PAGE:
Seeking optimum fertility

A poor-performing paddock is the result of low soil fertility, not age of the pasture, Dr Robert McBride writes.

In Crops and Forage6 Minutes

A poor-performing paddock is the result of low soil fertility, not age of the pasture, Dr Robert McBride writes.

Typically, when planning for winter crops, farmers will pick a poorly performing ‘runout’ paddock. The idea being that the paddock is in need of re-grassing and that going through a year or two of crops will provide an opportunity to establish better pasture species following the crops.

This is a very logical approach: work up an underperforming paddock, not a good-performing one.

However, there are several things to consider. The first is that poor paddocks, unless they have been severely pugged or abused in some way, are a result of low fertility, not age. Paddocks do not inevitably deteriorate with time. Excellent ryegrass and clover paddocks can be found that are 50 years, or even older.

Pasture species respond to the environment they are growing in, not time. High fertility and well-managed paddocks will have high-fertility species (ryegrass and clover). Low-fertility paddocks will have poor quality, low productivity grasses and weeds (browntop, sweet vernal, daisies, etc), because these are the types of plants that can grow in low fertility conditions.

Establishing a crop takes a substantial investment in both time and money. Also, the success or failure of winter crops has a sizable impact on the overall success of the farm.

Typically a soil test is taken prior to cropping but be wary, because soil test results are regularly misinterpreted. The correct protocol when collecting soil samples is to avoid gateways, camping areas, hedges, troughs and dung and urine patches. If this is not done, the results can be significantly inflated, giving the false impression that soil fertility is better than it really is.

Even properly taken soil tests have a reasonable amount of error associated with them – typically, 10% to 30% depending on the nutrient. For example, if the test result for Olsen P is 25, the actual level is likely somewhere between 20 and 30. A single soil test result gives an indication of soil fertility and not the exact nutrient levels.

So what good are soil tests then? If multiple paddocks are tested on a given block of the farm and averaged, this gives a more reliable indication of the average fertility level of the block.

Better still is to consider the block averages over several years. So, if the single soil test for the poor paddock going into crop does not look very similar to the block average, particularly if it looks better than the average, it is likely wrong and should not be used to calculate fertiliser requirements. Use the average instead. Keeping in mind that the 150mm samples typically used pre-tillage generally indicate lower nutrient levels than the 75mm samples used for pasture.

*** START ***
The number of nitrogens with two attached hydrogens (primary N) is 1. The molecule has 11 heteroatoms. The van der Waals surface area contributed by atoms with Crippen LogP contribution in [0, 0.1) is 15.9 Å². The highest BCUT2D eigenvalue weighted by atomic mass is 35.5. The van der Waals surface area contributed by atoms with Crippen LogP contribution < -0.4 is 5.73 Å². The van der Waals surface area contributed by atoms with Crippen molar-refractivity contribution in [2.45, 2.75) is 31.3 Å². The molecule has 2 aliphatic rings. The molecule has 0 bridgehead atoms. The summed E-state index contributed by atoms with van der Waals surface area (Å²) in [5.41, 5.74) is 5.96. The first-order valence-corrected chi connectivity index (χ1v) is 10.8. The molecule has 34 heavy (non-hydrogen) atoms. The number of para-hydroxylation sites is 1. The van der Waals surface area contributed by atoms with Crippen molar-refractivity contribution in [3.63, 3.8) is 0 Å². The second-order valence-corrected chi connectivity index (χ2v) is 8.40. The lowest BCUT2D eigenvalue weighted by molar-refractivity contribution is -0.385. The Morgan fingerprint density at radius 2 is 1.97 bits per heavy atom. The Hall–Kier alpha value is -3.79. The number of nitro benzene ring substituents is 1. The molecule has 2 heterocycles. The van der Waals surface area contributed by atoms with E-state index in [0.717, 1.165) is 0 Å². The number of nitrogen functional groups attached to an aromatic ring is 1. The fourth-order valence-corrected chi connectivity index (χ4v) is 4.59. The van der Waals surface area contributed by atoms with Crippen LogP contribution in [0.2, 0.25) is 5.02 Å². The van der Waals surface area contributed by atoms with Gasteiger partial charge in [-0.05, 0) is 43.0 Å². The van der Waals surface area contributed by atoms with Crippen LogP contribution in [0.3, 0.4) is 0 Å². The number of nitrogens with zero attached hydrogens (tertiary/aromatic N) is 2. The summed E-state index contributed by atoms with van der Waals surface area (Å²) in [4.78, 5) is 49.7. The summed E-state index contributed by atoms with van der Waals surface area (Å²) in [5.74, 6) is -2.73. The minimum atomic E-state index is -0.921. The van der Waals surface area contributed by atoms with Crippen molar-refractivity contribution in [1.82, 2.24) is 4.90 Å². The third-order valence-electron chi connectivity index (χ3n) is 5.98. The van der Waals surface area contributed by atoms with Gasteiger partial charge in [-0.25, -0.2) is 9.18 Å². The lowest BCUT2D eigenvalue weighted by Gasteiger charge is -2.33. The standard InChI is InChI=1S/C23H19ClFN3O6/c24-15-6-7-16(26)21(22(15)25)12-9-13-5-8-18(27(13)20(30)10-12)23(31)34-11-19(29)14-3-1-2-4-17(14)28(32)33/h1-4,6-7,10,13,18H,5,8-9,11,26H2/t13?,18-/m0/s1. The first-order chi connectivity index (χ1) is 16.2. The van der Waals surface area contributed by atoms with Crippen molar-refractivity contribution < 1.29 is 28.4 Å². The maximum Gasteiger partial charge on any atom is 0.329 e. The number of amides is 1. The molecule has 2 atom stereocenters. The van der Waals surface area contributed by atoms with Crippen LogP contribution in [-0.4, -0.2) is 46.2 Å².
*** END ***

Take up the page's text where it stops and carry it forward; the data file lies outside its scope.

It is important to understand that soil fertility required for clover-based pasture is much higher than that required for grasses. When any nutrient drops below the clover requirements, the clover growth declines and the subsequent loss of nitrogen (N) inputs from the clover leads to a decline in the quality and quantity of grasses. The pasture becomes ‘runout’.

Similarly, winter crops have lower fertility requirements than clover (with the possible exception of boron). For example, brassicas grow quite well with soil potassium levels of 5. This is below optimal for clover. Therefore, it is common to work up a paddock, grow an excellent crop, then re-grass and a year or two later have a pasture that is no better than it was before cropping.

Having gained an idea of the nutrient status of the paddock to be cropped, what should you do? Normally, just add enough fertiliser to obtain optimal conditions for the crop. Although this should work, consider that after cropping, the paddock is going back into pasture.

An approach that should be considered is to ignore the crop’s fertility requirements and simply bring the soil nutrient levels up to the requirements of clover along with some boron. The crop might be somewhat over-fertilised, but when transitioning back to pasture, the soil nutrient levels will already be optimal. This approach is simpler, and it is much easier to always aim for the same nutrient levels rather than trying to recalculate and adjust for every crop. Provided optimal pasture levels are achieved, crop management is simplified to N management. Simpler is better.

  • Robert McBride is a consultant with agKnowledge based in Gore.